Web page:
Disrupting the Obesity Narrative

For starters, the full title of Mike Schatzki’s The Great Fat Fraud is almost as long as the book. The paperback version of this volume only weighs in (pun intended) at 197 pages, and the conversational tone author Schatzki adapts makes this a book easily read in an afternoon, as I did.


I’ll be up front with you: if you’re a born skeptic who has extra pounds around the middle — a description which fits me to a “T,” unlike those pairs of size 40 pants which mock me from the back of my closet — this book provides the perfect excuse for you to not worry about dieting or strenuous exercise. Next to quitting smoking, losing weight is the most popular New Year’s resolution, so it seems an appropriate time to peruse this book and its message.

And the main point of The Great Fat Fraud is pretty simple: being fit is achievable regardless of size. As long as one maintains a desired activity level in life, the amount of weight being carried doesn’t matter. Schatzki uses a measuring stick of fitness activity as walking 10,000 steps per day — bear in mind that an average person already walks 4,000 steps per day in his or her daily routine — and cites the research necessary to back up the assertion in the first half of the book. That part makes perfect sense, and the tone Schatzki writes in seems to me much like a chat one might have with a well-informed doctor or fitness guru.

But it’s the second half of the book I found more interesting, and to me that portion is the root of The Great Fat Fraud. Simply put, there’s a multibillion dollar industry which survives by making people believe they need to be less portly to be more healthy. And whether they opt for diet pills, group programs like Weight Watchers, specialized diets provided by companies such as Nutrisystem, or the extreme case of bariatric surgery, those in search of public acceptance through conforming to what society deems a healthy, proportionate body fatten the coffers of the Weight Loss Industry which created the Obesity Epidemic — Schatzki refers to both in upper-case.


As a political analyst, and knowing our state and federal governments spend billions of tax dollars promoting the message of the Obesity Epidemic, that portion of the book was the one I found a little bit lacking. Schatzki spends a short, twelve-page segment of the book pointing out the fact that government didn’t really care all that much about obesity until a 2004 study of mortality — written and reviewed in large part by an Obesity Task Force heavily populated with directors of weight loss clinics — concluded 400,000 Americans per year died from obesity. But he doesn’t continue on and follow the money, nor does he wonder about who’s really paying for the implicit message which benefits certain favored industries like Big Medicine or Big Pharma. After all, the narrative and coverage plays into the belief that if the government says it’s true, it must be so.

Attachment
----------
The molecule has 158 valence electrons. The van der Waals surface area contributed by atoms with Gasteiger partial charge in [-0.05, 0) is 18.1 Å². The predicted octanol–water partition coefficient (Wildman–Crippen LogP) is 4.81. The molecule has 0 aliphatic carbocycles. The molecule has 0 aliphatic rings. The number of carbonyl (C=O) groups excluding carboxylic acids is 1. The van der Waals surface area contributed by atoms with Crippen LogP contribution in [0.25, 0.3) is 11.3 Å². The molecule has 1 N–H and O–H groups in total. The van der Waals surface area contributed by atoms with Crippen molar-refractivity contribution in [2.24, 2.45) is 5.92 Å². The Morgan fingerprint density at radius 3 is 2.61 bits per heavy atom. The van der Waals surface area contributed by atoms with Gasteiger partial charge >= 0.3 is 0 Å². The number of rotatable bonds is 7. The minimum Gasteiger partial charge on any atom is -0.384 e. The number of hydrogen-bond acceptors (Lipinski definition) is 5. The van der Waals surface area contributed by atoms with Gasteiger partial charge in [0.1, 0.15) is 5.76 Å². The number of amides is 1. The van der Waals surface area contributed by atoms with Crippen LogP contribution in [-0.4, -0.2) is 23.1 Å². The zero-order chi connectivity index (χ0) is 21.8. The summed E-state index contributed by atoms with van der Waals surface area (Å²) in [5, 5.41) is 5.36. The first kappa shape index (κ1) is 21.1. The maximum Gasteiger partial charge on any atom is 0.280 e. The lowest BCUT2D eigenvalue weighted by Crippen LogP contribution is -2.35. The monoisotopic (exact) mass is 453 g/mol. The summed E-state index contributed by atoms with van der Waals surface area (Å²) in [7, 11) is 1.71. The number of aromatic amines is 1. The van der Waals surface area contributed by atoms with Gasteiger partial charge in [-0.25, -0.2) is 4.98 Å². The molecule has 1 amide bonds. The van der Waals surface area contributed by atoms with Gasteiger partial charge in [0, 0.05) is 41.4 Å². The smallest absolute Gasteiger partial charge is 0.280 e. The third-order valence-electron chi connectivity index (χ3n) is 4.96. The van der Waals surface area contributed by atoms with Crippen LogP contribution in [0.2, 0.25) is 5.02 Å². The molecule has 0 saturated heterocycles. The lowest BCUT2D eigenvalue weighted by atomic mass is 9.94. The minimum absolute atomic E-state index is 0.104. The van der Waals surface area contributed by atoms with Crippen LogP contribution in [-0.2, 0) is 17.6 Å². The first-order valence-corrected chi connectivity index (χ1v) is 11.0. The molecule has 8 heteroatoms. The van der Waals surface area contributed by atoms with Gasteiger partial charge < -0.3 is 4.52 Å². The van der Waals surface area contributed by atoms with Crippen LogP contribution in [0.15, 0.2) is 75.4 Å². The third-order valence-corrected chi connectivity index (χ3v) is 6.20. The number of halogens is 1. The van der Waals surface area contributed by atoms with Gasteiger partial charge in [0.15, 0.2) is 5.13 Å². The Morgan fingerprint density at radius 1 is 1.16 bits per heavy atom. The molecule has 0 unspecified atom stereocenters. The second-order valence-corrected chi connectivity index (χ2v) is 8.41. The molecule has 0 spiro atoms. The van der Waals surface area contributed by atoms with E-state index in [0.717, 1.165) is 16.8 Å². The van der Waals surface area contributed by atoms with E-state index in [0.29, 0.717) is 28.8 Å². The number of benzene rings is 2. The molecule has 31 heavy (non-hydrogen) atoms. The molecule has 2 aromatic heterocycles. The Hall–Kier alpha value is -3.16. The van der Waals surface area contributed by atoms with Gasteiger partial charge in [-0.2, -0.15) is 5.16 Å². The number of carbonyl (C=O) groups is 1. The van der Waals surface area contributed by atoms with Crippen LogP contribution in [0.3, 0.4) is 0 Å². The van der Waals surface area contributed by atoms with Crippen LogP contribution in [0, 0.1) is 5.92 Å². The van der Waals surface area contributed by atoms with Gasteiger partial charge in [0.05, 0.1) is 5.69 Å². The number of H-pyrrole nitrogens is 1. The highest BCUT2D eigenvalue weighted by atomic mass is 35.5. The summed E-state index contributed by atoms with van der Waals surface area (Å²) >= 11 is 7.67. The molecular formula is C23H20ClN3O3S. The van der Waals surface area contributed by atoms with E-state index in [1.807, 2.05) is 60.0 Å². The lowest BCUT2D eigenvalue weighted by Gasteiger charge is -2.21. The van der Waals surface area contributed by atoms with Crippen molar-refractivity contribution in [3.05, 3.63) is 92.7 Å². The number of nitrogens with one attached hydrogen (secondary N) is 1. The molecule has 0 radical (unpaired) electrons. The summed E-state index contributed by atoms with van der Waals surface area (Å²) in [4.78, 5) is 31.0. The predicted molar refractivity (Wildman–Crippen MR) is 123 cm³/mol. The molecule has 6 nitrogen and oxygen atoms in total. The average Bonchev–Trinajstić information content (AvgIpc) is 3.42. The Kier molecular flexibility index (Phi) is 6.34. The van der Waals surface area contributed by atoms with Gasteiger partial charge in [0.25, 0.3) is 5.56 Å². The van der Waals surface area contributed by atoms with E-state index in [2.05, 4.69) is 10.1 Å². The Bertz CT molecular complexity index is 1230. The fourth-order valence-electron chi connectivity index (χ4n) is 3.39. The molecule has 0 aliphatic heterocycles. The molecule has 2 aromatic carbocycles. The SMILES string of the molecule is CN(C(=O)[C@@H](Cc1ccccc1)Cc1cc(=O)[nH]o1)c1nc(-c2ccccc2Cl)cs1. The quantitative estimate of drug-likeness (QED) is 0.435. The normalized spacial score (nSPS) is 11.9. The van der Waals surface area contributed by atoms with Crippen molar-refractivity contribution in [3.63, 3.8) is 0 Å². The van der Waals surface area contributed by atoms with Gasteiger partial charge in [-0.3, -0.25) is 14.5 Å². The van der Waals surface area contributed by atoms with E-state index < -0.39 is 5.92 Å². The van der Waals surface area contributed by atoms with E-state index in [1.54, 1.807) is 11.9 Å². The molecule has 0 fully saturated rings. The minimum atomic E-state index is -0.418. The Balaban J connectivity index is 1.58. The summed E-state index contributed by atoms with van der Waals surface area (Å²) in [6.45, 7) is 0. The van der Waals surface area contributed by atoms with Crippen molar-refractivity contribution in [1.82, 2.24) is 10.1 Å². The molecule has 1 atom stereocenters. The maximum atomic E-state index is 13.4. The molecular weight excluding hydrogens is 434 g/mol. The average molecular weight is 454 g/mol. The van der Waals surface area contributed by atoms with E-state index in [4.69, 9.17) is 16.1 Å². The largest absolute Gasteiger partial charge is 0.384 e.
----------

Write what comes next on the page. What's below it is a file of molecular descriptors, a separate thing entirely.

Schatzki redeems himself to some extent, though, in asking people to get up off the couch and take action, and I’m not referring to taking a stroll around the neighborhood. In the chapter on “Derailing Obesity Epidemic Researchaganda,” he calls on those who are really interested to give their side of the story, countering the government-sponsored message that thin equals healthy. Because it is the flip-side of the political narrative, Schatzki feels it’s worth finding media contacts to make sure the commonsense approach of simply doing enough physical activity to maintain a weight healthy for your body — whether it results in a BMI of 25 or 35 — has its say in the media. This review would be a good example of such a request, so I’m playing into his hand here.


Truly I don’t mind, though, because I’m a real-life example of Schatzki’s writing. I was rail-thin through my high school days, but ballooned over time to a point where I had 330 pounds on my 5’10” frame. Then I lost about 100 pounds of that through a reasonable diet, and more importantly, religiously walking about 2 miles a day. Once I stopped walking, though, I found the cessation of physical activity allowed my weight to rebound back up to where it is now, the point where size 40 pants mock me for being so four sizes ago.

But the key, explains Schatzki, is not going on a crash diet or getting back on phentermine, which I took for some time as I lost weight. All I need to do is make time for more walking and slowly get back to that level of physical activity I enjoyed before and I’ll get to a weight which is healthy for me, because the idea of being fit is more important for a long lifetime than the number on the scale. It won’t cost me anything but the price of a good pair of walking shoes, and I can eat pretty much whatever I want — within reason, of course.

And it didn’t take a doctor to tell me this, as Schatzki’s background is actually that of a professional speaker. Like me, he just came to a point in his life where he wanted to get into shape, and after trying many of the other get-fit remedies, he did his own research and compiled the data he cites in The Great Fat Fraud. Surely by selling The Great Fat Fraud he’s only looking for a sliver of a slice of the huge financial pie created by the Obesity Epidemic.


Maybe it’s time the Weight Loss Industry goes on a financial crash diet. The government doesn’t need those extra lobbyists anyway.


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